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Governor-General Julie Payette delivers the Throne Speech in the Senate chamber, on Dec. 5, 2019 in Ottawa.

Sean Kilpatrick/The Canadian Press

Philippe Lagassé is associate professor at Carleton University, where he researches the Westminister system of government.

In her role as governor-general, Her Excellency the Right Honourable Julie Payette has been in the spotlight more often than one might expect. After a rocky start to her vetting process, reports have circulated about her disinterest in the ceremonial functions of her role, as well as her discomfort with her security detail and the expectation that she live at Rideau Hall. The latest controversy comes from a CBC investigation into an allegedly “toxic” environment of verbal abuse and harassment that she and the secretary to the governor-general had cultivated in Rideau Hall.

It’s enough to make one long for the days of boring governors-general. And indeed, now is a good moment to remember that governors-general should be uncontroversial – that while this isn’t the only quality we look for in a vice-regal, it should be one of the most important. Governors-general who cause rows – owing to perceived biases, misuse of powers, or concerns about their suitability – undermine what is already a poorly understood and underappreciated office.

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As the Queen’s representatives, governors-general must be seen as neutral, steady-handed guarantors of Canada’s system of responsible government. While the governor-general almost always exercises the Crown’s head-of-state powers on the advice of the Prime Minister, there are circumstances where vice-regals can act with discretion, such as denying a request to dissolve Parliament. We need only look at British Columbia’s 2017 elections for an example, where then-lieutenant-governor Judith Guichon rejected premier Christy Clark’s request to call new elections after she lost confidence, and instead invited John Horgan to form government. To effectively perform this kind of constitutional guardianship, governors-general should not be saddled with accusations of misbehaviour or doubts about their judgment.

Governors-general also serve the country as the head of nation, representing Canadians through the honours system and other ceremonial functions. Vesting these duties in the governor-general prevents politicians from appropriating the symbolism of the state for partisan ends – a turf which successive prime ministers have encroached upon. This means that governors-general need to embrace their ceremonial work and ensure that Canadians respect the office-holder without hesitation.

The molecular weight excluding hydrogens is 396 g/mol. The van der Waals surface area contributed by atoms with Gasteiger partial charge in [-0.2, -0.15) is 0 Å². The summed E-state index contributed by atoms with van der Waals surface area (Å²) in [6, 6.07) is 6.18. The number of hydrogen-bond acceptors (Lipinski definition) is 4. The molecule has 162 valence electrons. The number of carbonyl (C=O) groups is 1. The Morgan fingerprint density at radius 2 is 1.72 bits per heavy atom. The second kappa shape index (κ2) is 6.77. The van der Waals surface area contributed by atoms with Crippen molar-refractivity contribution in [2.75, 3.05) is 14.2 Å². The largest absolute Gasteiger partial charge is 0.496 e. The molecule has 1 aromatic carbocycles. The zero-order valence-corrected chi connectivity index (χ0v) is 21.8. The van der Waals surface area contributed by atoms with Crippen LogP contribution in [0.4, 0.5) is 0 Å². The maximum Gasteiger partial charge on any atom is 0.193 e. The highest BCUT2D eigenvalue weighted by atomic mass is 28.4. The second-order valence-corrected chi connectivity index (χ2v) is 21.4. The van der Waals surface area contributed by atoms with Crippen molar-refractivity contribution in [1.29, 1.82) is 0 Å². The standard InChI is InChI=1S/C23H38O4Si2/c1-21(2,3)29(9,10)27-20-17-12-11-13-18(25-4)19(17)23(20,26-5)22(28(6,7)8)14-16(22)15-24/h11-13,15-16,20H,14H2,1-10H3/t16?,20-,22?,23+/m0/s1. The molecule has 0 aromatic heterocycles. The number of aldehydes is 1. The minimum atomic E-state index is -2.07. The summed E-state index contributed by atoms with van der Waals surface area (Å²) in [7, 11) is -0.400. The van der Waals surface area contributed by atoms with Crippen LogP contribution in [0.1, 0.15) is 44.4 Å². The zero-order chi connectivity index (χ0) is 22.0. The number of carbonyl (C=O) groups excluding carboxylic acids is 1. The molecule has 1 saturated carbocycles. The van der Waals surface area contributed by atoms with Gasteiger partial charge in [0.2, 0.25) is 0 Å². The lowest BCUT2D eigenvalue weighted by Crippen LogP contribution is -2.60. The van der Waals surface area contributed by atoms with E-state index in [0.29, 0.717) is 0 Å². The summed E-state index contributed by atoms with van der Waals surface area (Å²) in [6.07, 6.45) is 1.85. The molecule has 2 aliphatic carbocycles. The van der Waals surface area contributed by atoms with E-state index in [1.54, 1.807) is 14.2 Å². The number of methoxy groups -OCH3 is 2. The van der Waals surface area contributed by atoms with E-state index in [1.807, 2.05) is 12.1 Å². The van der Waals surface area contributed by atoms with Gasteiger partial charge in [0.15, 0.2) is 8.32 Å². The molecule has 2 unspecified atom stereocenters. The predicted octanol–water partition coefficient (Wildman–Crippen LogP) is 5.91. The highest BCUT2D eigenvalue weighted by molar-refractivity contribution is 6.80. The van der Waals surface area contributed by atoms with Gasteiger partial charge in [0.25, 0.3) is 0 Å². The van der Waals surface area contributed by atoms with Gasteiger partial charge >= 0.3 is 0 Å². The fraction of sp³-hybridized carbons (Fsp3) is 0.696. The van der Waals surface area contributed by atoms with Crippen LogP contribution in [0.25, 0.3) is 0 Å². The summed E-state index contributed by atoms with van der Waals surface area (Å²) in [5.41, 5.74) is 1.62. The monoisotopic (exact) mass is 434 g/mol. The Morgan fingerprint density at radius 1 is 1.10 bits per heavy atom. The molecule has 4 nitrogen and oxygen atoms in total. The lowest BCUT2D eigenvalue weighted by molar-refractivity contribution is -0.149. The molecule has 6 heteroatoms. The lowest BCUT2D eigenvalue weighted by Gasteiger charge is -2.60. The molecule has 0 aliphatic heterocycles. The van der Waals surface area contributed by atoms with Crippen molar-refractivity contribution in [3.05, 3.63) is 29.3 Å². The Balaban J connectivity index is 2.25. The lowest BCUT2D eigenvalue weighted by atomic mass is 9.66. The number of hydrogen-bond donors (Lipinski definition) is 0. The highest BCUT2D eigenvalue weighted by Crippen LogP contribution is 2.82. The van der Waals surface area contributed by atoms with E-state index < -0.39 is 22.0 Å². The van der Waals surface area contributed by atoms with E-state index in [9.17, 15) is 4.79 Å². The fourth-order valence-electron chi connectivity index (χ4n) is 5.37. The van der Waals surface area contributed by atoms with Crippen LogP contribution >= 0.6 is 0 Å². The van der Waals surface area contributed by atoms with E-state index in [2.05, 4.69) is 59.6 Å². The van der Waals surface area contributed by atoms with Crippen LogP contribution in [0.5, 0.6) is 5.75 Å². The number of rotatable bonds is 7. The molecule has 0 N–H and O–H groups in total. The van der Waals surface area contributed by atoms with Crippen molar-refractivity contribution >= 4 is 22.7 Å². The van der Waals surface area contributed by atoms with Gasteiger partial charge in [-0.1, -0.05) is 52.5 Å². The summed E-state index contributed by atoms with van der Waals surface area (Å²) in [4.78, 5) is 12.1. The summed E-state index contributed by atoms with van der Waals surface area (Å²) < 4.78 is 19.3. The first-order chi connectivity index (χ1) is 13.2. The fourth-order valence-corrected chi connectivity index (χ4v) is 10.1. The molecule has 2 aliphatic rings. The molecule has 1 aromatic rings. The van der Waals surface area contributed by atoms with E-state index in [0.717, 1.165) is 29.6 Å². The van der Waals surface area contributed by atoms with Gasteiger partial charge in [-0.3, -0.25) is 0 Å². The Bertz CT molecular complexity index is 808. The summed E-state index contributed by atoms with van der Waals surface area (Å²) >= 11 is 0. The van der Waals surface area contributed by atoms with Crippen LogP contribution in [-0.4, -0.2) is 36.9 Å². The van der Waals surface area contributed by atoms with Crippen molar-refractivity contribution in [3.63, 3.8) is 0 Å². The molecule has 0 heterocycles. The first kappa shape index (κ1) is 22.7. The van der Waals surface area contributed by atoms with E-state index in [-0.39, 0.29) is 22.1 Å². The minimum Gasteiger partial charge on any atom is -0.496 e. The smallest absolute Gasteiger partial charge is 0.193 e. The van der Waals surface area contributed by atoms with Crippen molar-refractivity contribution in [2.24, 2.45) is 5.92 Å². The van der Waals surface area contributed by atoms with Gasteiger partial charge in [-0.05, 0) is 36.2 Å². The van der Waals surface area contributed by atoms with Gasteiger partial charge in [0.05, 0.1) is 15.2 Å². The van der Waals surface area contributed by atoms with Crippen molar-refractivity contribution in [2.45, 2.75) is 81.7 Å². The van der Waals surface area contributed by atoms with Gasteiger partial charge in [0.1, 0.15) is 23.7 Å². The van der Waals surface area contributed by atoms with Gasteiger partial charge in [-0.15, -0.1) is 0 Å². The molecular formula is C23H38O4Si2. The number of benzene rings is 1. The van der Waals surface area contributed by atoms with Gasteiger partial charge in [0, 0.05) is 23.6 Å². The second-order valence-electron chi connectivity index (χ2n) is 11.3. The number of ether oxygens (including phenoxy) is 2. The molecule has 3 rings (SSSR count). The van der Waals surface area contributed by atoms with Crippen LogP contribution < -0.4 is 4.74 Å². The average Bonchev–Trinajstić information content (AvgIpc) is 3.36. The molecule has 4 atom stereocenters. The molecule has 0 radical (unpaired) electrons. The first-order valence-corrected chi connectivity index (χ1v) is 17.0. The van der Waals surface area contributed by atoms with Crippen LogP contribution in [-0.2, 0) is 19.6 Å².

Not all vice-regals are well-suited for the job. Although prime ministers have mostly stopped appointing former cabinet ministers to these positions, anyone with evident partisan preferences should be disqualified (though this patronage remains as issue with provincial lieutenant-governors). And while it is quite rare, vice-regals also have committed crimes while in office. During the final year of her decade-long tenure, former Quebec lieutenant-governor Lise Thibault was accused of misusing official funds. She was subsequently found guilty of fraud and breach of trust in 2015.

Ms. Payette hasn’t been accused of overt partisanship, nor have this week’s harassment allegations been proven or appear to involve any crime. But these latest reports have cast further doubt about her appointment. While the Governor-General’s secretary has since pledged to foster a healthy working environment at Rideau Hall, reputational damage has been done. Being representatives of the Queen, those who hold the second-highest office of the Canadian state should be above board, and ideally above reproach. An opposition party is now calling for an independent investigation, however, so we are well past that.

As the Crown’s first minister, the Prime Minister is constitutionally responsible and accountable for the actions and affairs of the Governor-General. He advises the Queen on the appointment of her Canadian representative and, if necessary, he can request that the Sovereign dismiss and replace the Governor-General. Were the Governor-General in a constitutional confrontation with the Prime Minister, the Queen may have the discretion to refuse her first minister’s advice. But this is not the case here. In this instance, the Queen would be bound to accept. And we can be sure that Buckingham Palace is keeping Her Majesty abreast of the situation.

Yet advising the Queen to dismiss the Governor-General is, and should be, the Prime Minister’s last option. Instead, he and the Privy Council Office should be talking with Rideau Hall about what can be done to rectify matters and allow a contrite Ms. Payette to see through the customary five years of her appointment, until 2022.

If the situation isn’t already untenable, however, new allegations will surely make it so. In the context of a minority parliament, in particular, where the Governor-General’s discretionary authority can be decisive, there should be no questions or concerns about her judgment. If the Prime Minister’s Office sees that resignation is probably unavoidable, it should come to that decision sooner rather than later, and certainly before any possible votes of no confidence, requests to dissolve the legislature, or perhaps another minority parliament. Above all, if she becomes the targets of sustained partisan critiques, the Prime Minister should gently suggest that Ms. Payette “spend more time with her family.”

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If all else fails, though, Mr. Trudeau may have to make a call to Her Majesty about Her Excellency.

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